Going BANANA in British Columbia

July 25, 2011

Going BANANA in British Columbia
 Unless we take risks, we will be economically weaker and poorer
 By Fazil Mihlar, Vancouver SunJuly 16, 2011
What's standing in the way of unlocking and unleashing British Columbia's economic potential?

Many factors come to mind. Aboriginal land claims and uncertainty about the land base, lack of foreign investment in machinery and equipment, few head offices, a thickening border with the United States, expensive real estate, a shortage of reasonably priced office space, too much red tape and a divisive labour-management environment.

But none is more important than what we seem to be suffering from: affluenza, irrationality and BANANA (Build Absolutely Nothing Anywhere Near Anyone).

These are cultural problems that need a fix. Soon. But I am not optimistic. In fact, I am downright pessimistic.

The result of these three strains of viruses is a lower standard of living for British Columbians.

I know this is a provocative thesis. Let me explain.

Our relative affluence means that we are not willing to take the risks that our forefathers/mothers took. We want to live in a zero-risk world. That is particularly so when it comes to non-voluntary risks as opposed to voluntary ones. Getting into a car and driving despite the fact that 2,700 Canadians die in traffic accidents each year is apparently okay because it is a voluntary action. But we are concerned about Wi-Fi, electricity transmission lines, GMO foods, cellphone towers, offshore oil and gas development, fracking technology in gas extraction, nano-technology, oil tankers on the West Coast and the development of mines.

These concerns are despite the fact that there is no science (rationality) to support many of these concerns. More importantly, there is no recognition of the fact that we need to take some calculated risks and bear some costs if we are to benefit socially and economically.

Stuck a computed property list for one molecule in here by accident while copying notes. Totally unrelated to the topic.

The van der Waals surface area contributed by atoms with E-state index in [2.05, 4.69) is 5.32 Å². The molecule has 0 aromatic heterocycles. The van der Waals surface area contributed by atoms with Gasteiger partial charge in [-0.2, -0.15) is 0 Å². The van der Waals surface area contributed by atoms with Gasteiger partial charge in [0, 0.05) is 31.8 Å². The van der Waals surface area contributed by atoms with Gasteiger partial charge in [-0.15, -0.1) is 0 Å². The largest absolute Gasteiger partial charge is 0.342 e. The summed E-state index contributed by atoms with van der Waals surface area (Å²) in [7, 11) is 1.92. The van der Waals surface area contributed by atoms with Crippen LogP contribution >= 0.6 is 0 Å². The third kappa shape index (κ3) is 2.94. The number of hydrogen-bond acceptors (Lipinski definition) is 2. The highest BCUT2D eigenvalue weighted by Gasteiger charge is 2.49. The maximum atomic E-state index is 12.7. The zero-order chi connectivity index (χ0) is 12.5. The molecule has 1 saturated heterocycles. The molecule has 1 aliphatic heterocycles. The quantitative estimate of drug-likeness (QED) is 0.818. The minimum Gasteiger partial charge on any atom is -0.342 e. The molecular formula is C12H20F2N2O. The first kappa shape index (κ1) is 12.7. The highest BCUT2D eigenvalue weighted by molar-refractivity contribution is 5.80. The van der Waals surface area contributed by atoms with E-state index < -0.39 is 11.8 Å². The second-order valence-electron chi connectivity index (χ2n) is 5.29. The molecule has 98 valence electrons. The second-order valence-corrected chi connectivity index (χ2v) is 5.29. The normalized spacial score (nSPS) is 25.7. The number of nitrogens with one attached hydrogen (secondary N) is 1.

Life is not risk-free; between 20 and 30 Canadians drown every year in bath tubs. But we still take baths. Unfortunately, there is a culture of fear and irrationality that permeates society today. People are not connecting the dots: Poverty is the single biggest risk factor for an early death; a job is the best defender against poverty.

Risk-taking and experimentation are good for society:

- Imagine a life expectancy of 50, not 80;

- Imagine an infant mortality rate of 300 per 1,000 live births, not five;

- Imagine a survival rate of zero for a variety of cancers, not 50 or 60 per cent;

- Imagine a life without central heating.

Thankfully, we don't have to experience "a nasty, brutish and short life" like Thomas Hobbes described in Leviathan in the 17th century. That's because our forefathers and mothers took on and tamed natural-born killers like bacteria, viruses, toxins and cold snaps. Chemicals get rid of bacteria in our water; vaccines kill viruses; processing techniques make our food safe; and insulation keeps us warm.

So we enjoy a better life because our ancestors took risks. The word risk comes from the Italian word riscare, which means to "to dare." And dare we must.

In the process of risk-taking, we leave other bigger risks behind. Mile for mile, it's safer to take an airplane rather than a car. A car is safer than a horse.

All that rationality aside, let me get back to the second virus: irrationality. Neurobiology research is giving some convincing proof that people are not always rational. They are, in fact, very emotional.

That means a picture with two oil-soaked seals or ducks is enough to dissuade people from allowing a tanker to go through our waters despite the fact there has been no major oil spill in British Columbia in the last 50 years.

John Medina, in his best-selling book Brain Rules, points out that "Emotionally arousing events tend to be better remembered than neutral events."

The author of How We Decide, Jonah Lehrer, reasons that part of our brain is like a "charioteer trying to keep the wild horses of our emotions in check."